Banded Iron Formations from the Eastern Desert of Egypt: A new type of Ore? KHALIL, Khalil Isaac1 and EL-SHAZLY, Aley K.2 1 Department of Geology, University of Alexandria, Egypt 2 Geology Department localities in an area approximately 30,000 km2 within the eastern desert of Egypt. With the exception

  17. Zoned electrical heater arranged in spaced relationship from particulate filter

    DOE Patents [OSTI]

    Gonze, Eugene V [Pinckney, MI

    2011-11-15T23:59:59.000Z

    A system comprises a particulate matter (PM) filter that comprises an upstream end for receiving exhaust gas and a downstream end. A zoned heater is arranged spaced from the upstream end and comprises N zones, where N is an integer greater than one, wherein each of the N zones comprises M sub-zones, where M is an integer greater than one. A control module selectively activates at least a selected one of the N zones to initiate regeneration in downstream portions of the PM filter from the one of the N zones and deactivates non-selected ones of the N zones.

  18. Evolution of shear zones in granular materials

    E-Print Network [OSTI]

    Balazs Szabo; Janos Torok; Ellak Somfai; Sandra Wegner; Ralf Stannarius; Axel Bose; Georg Rose; Frank Angenstein; Tamas Borzsonyi

    2014-08-07T23:59:59.000Z

    The evolution of wide shear zones (or shear bands) was investigated experimentally and numerically for quasistatic dry granular flows in split bottom shear cells. We compare the behavior of materials consisting of beads, irregular grains (e.g. sand) and elongated particles. Shearing an initially random sample, the zone width was found to significantly decrease in the first stage of the process. The characteristic shear strain associated with this decrease is about unity and it is systematically increasing with shape anisotropy, i.e. when the grain shape changes from spherical to irregular (e.g. sand) and becomes elongated (pegs). The strongly decreasing tendency of the zone width is followed by a slight increase which is more pronounced for rod like particles than for grains with smaller shape anisotropy (beads or irregular particles). The evolution of the zone width is connected to shear induced density change and for nonspherical particles it also involves grain reorientation effects. The final zone width is significantly smaller for irregular grains than for spherical beads.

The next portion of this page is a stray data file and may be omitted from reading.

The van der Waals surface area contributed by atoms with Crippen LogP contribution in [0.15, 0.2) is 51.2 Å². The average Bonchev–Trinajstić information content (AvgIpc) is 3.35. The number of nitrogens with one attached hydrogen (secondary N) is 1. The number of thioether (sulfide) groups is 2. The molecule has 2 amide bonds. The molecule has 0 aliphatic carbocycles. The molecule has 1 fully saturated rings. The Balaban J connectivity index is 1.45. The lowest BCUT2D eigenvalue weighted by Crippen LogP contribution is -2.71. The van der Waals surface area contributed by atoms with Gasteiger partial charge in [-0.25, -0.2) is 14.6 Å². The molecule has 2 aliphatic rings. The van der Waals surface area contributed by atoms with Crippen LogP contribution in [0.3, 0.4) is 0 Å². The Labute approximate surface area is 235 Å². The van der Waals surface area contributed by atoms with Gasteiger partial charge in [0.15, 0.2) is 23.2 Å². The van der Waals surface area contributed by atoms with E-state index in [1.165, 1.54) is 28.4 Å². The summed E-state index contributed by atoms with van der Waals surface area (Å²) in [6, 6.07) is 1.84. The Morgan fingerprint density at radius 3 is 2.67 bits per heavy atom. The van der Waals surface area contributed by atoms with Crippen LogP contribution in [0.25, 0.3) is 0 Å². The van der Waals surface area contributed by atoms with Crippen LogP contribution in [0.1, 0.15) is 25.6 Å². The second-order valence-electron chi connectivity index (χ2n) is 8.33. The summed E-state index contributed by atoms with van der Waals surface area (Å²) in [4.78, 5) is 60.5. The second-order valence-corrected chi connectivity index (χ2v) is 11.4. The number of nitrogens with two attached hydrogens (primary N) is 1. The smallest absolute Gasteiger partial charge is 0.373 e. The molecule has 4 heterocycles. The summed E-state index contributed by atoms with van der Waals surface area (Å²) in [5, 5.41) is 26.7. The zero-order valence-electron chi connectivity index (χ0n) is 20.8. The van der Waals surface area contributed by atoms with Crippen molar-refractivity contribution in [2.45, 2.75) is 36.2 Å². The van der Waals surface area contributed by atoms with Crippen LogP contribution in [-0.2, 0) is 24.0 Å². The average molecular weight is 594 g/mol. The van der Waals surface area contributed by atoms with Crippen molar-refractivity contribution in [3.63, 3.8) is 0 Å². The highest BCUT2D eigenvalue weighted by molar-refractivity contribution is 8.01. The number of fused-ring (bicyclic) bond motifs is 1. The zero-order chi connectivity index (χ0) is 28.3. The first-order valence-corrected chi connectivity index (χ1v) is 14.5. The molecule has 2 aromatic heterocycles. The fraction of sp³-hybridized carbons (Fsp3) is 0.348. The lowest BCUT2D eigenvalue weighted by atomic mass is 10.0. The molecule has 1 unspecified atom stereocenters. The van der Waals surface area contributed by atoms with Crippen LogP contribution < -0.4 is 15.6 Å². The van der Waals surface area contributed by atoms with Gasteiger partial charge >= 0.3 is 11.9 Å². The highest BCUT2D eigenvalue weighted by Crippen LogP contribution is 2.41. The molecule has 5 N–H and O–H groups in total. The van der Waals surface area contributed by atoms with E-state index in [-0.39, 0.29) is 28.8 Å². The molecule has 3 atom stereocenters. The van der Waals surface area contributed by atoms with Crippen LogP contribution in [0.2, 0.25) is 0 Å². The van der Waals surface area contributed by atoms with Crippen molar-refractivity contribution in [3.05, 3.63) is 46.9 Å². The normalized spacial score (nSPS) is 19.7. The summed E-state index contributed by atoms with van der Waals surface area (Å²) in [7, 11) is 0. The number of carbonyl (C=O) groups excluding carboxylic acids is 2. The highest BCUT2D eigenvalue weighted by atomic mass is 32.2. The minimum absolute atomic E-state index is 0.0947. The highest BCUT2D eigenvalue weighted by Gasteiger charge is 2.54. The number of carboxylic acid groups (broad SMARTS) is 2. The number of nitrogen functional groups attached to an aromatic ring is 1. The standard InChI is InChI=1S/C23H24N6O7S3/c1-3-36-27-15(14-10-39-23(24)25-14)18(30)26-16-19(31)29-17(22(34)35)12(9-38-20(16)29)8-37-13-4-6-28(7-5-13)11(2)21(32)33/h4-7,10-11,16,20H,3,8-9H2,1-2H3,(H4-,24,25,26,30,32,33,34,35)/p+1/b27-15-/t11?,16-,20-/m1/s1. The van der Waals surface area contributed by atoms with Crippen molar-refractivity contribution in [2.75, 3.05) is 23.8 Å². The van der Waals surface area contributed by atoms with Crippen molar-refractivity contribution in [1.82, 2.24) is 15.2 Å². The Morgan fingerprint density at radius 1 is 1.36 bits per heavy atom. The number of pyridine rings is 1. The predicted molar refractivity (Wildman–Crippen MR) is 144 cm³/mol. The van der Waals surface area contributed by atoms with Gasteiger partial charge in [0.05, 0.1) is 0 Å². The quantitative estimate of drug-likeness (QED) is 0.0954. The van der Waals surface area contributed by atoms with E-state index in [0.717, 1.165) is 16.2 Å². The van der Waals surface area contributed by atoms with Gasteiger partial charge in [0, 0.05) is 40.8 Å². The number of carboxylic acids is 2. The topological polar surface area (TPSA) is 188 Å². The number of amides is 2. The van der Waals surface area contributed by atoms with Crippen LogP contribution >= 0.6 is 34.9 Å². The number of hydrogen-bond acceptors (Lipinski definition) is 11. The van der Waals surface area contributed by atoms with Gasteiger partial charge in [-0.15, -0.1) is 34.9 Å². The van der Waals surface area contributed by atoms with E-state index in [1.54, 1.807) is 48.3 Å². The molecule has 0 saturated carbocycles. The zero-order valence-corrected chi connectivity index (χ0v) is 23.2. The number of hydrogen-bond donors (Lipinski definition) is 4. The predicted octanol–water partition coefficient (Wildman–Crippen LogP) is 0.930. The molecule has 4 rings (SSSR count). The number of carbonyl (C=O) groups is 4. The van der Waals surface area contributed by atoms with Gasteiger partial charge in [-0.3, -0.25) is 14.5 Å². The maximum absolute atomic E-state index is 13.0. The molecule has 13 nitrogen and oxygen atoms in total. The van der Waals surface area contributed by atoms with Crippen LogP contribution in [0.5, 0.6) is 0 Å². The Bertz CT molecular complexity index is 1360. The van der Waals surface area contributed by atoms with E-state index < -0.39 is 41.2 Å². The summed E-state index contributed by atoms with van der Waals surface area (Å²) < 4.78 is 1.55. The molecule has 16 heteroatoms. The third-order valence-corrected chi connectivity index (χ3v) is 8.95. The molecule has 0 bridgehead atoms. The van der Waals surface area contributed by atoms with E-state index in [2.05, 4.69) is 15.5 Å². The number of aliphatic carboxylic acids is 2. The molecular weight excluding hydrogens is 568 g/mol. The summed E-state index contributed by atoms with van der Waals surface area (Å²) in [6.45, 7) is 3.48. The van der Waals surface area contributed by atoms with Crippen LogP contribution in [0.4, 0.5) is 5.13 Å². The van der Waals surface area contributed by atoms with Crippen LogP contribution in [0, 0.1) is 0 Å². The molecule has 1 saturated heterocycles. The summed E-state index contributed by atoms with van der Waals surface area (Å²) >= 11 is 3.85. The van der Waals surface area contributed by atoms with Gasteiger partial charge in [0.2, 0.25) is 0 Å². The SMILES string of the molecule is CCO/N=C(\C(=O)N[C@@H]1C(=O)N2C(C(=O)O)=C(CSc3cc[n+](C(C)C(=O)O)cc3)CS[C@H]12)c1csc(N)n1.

19. The influence of small stresses on the dynamics of glaciers and subduction zones

    E-Print Network [OSTI]

    Walter, Jacob Ineman

    2012-01-01T23:59:59.000Z

    in the Mexican subduction zone, Geofisica Internacional 49Mexican subduction zone, Geofisica Internacional 49 Klein,

  20. Problem of Vain Energy Consumption in a VAV Air Conditioning System Shared By an Inner Zone and Exterior Zone

    E-Print Network [OSTI]

    Wenji, G.; Ling, C.; Dongdong, L.; Mei, S.; Li, Z.

    2006-01-01T23:59:59.000Z